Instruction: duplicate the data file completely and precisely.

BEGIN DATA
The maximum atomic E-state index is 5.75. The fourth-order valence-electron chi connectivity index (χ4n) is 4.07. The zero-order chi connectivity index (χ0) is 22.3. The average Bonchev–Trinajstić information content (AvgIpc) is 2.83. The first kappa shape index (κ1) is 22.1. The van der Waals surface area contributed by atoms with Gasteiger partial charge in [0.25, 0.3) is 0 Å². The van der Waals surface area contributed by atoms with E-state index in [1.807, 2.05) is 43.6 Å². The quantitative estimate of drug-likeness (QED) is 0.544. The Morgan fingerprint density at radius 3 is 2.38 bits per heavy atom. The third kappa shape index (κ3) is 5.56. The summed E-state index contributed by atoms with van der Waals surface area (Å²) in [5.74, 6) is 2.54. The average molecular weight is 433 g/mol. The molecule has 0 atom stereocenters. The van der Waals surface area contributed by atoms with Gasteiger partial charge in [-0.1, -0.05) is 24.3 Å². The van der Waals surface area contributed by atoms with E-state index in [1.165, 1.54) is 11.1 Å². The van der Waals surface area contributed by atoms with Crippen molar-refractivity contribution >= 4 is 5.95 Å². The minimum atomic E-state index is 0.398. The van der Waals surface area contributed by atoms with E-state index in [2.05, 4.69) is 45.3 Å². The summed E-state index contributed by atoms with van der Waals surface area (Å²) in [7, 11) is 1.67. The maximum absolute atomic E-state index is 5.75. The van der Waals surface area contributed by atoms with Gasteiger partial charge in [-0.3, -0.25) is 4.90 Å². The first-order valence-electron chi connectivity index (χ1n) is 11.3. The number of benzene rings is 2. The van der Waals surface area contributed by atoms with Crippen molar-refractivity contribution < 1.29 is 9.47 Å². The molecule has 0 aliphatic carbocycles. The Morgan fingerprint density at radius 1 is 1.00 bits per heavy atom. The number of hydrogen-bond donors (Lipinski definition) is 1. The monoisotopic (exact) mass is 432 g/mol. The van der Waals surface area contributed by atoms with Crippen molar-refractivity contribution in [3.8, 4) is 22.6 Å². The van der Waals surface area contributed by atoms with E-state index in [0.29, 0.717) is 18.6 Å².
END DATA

The maximum atomic E-state index is 5.75. The fourth-order valence-electron chi connectivity index (χ4n) is 4.07. The zero-order chi connectivity index (χ0) is 22.3. The average Bonchev–Trinajstić information content (AvgIpc) is 2.83. The first kappa shape index (κ1) is 22.1. The van der Waals surface area contributed by atoms with Gasteiger partial charge in [0.25, 0.3) is 0 Å². The van der Waals surface area contributed by atoms with E-state index in [1.807, 2.05) is 43.6 Å². The quantitative estimate of drug-likeness (QED) is 0.544. The Morgan fingerprint density at radius 3 is 2.38 bits per heavy atom. The third kappa shape index (κ3) is 5.56. The summed E-state index contributed by atoms with van der Waals surface area (Å²) in [5.74, 6) is 2.54. The average molecular weight is 433 g/mol. The molecule has 0 atom stereocenters. The van der Waals surface area contributed by atoms with Gasteiger partial charge in [-0.1, -0.05) is 24.3 Å². The van der Waals surface area contributed by atoms with E-state index in [1.165, 1.54) is 11.1 Å². The van der Waals surface area contributed by atoms with Crippen molar-refractivity contribution >= 4 is 5.95 Å². The minimum atomic E-state index is 0.398. The van der Waals surface area contributed by atoms with E-state index in [2.05, 4.69) is 45.3 Å². The summed E-state index contributed by atoms with van der Waals surface area (Å²) in [7, 11) is 1.67. The maximum absolute atomic E-state index is 5.75. The van der Waals surface area contributed by atoms with Gasteiger partial charge in [-0.3, -0.25) is 4.90 Å². The first-order valence-electron chi connectivity index (χ1n) is 11.3. The number of benzene rings is 2. The van der Waals surface area contributed by atoms with Crippen molar-refractivity contribution < 1.29 is 9.47 Å². The molecule has 0 aliphatic carbocycles. The Morgan fingerprint density at radius 1 is 1.00 bits per heavy atom. The number of hydrogen-bond donors (Lipinski definition) is 1. The monoisotopic (exact) mass is 432 g/mol. The van der Waals surface area contributed by atoms with Crippen molar-refractivity contribution in [3.8, 4) is 22.6 Å². The van der Waals surface area contributed by atoms with E-state index in [0.29, 0.717) is 18.6 Å².